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“What we think to be our greatest weakness can sometimes be our greatest strength,” Rhys. –A Court of Wings and Ruin  

A Court of Wings and Ruin

 A Court of Thorns and Roses #3

by Sarah J. Maas
AR Test, Strong Female Character

At A Glance
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In this thrilling third installment of the A Court of Thorns and Roses series, Feyre has infiltrated the spring court and must play a deadly game to gather information on Tamlin’s movements and learn how to defeat the King of Hyburn. After a failed attack on Hyburn, Feyre was forced to return to the spring court with Tamlin. What Tamlin did not know was that he was bringing back the Queen of the night court. Now Feyre is on a mission to take down Tamlin and his court from the inside. She is determined to save her mate, her sisters, and her court.

As Feyre spies on Tamlin, she is also scheming to turn the court against him. When Feyre learns of the King’s true plans for the war, she knows she must get back to the night court to warn her family before it is too late. As war approaches, Feyre must navigate the politics of the high lords and learn who can be trusted. Will Feyre be able to stop the King’s plans before it’s too late? Can she maneuver the high lords and win this war against Hyburn? The harrowing saga continues as Feyre gets closer to the truth, figures out how to use her own powers to stop the King of Hyburn, and saves both the human and faerie worlds.

Feyre has mastered her powers and proves to be a strong leading lady throughout the novel. The story focuses more on Feyre and her sisters and how their relationship heals and evolves. The motif of sister relationships is important, as it portrays the family working through their problems to become even closer and stronger. A Court of Wings and Ruin shows the evolving friendships and details how the characters learn to work with different courts to defeat the King together. The characters are funny, witty, and are what keep readers coming back for more.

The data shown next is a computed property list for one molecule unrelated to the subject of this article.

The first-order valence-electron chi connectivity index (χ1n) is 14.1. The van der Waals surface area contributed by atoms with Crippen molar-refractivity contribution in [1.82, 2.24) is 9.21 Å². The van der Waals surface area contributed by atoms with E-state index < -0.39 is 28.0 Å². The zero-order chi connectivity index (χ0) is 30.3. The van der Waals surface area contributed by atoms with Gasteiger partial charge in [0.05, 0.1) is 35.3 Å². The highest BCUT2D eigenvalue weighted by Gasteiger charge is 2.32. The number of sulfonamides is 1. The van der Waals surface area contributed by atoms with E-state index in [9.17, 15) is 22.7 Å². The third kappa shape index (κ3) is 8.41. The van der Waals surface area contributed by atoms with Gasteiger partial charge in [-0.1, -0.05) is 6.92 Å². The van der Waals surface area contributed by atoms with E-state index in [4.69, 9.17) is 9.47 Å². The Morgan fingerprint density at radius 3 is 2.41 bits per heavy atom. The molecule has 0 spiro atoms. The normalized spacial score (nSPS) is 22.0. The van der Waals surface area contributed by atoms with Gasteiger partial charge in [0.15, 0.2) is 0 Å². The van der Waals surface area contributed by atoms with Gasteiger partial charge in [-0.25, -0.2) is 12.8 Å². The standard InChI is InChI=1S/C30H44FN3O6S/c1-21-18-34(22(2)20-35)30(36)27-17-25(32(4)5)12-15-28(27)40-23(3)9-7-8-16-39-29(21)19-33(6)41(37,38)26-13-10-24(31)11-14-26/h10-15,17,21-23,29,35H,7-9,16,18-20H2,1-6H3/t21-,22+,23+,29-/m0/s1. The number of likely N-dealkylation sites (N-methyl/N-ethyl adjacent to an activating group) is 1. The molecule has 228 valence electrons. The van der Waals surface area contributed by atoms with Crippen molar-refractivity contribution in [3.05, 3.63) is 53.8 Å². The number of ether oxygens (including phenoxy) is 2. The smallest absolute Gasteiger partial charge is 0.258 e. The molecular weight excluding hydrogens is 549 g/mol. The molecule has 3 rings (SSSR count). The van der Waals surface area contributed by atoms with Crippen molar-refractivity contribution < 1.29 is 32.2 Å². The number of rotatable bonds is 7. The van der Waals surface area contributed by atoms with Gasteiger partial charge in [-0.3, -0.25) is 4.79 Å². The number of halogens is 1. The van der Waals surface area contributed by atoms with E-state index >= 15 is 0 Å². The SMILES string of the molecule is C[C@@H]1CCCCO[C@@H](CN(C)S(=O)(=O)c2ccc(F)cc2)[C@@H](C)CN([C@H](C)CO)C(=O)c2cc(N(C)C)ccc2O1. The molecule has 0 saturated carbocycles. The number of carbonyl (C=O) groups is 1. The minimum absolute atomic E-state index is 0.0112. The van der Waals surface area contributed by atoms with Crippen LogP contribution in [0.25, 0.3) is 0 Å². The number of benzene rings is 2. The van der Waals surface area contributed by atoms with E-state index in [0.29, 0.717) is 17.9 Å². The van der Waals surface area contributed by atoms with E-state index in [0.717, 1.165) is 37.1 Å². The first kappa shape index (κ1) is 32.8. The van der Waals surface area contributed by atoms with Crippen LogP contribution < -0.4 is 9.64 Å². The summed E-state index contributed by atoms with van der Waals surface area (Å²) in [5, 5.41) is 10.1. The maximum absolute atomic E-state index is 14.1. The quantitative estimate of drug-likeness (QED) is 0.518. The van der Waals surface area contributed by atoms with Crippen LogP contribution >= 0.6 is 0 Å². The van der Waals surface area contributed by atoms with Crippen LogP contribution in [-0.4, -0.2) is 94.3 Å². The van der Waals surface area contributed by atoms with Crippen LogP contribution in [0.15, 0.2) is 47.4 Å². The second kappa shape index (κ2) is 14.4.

Prythian is set in a magical world, but this fantasy brings the reader into a different world filled with imagination and excitement. This novel has a great representation of strong female characters and healthy friendships and relationships. This series is at times funny, romantic, sad, and exciting, so it has something for every reader.

A Court of Wings and Ruin will leave fans satisfied because it does not leave any loose ends. It brings the suspense to a peak as the war that has been brewing begins. The war shows both the politics behind it and the battles themselves, but these repetitive scenes can become tiresome. Despite this, every scene adds meaning to the story. The complicated plot brings in new characters and shows brutal fighting. In this third installment of Sarah J. Maas’s series, the characters delve into war, heartbreak, love, and friendship to save the world together.

Sexual Content

  • Feyre and Rhys are reunited after months of being apart and have an intimate moment that lasts for about three pages. Feyre’s “hands shot into his [Rhys’s] hair, pulling him closer as I answered each of his searching kisses with my own, unable to get enough, unable to touch and feel enough of him. Skin to skin, Rhys nudged me towards the bed, his hands kneading my rear as I ran my own over the velvet softness of him, over every hard plane and ripple.”
  • Feyre and Rhys have a flirty moment together. “His hand began a lethal, taunting exploration up my thigh, his fingers grazing along the sensitive inside. Rhys leaned in again, kissing my neck – that place right under my ear – and then he was gone.”


  • Rhys has a flashback to the first war when he had to check the corpses to make sure they were not his friends. “A half-shredded Illyrian wing jutted out from a cluster of High Fae corpses, as if it had taken all six of them to bring the warrior down. My aching, bloodied fingers dug into dented armor and clammy, stiff flesh as I heaved away the last of the High Fae corpses piled atop the fallen Illyrian soldier.”
  • While in the forest, Feyre finds “what was left of three bodies, their shredded pale robes like fallen ashes through the small clearing.” They were killed by two of Highburn’s soldiers. Their murder was not described.
  • Feyre and Tamlin get into a fight and his power “explodes” with his anger. “Furniture splintered and went flying, windows cracked and shattered. The worktable slammed into me [Feyre] throwing me against the bookshelf, and every place where flesh and bone met wood ached.”
  • Tamlin whips one of his soldiers for “losing the keys” to the gatehouse. “As he [Tamlin] drew back the whip, the thunderous crack as it cleaved the air snapped through the barracks, the estate.”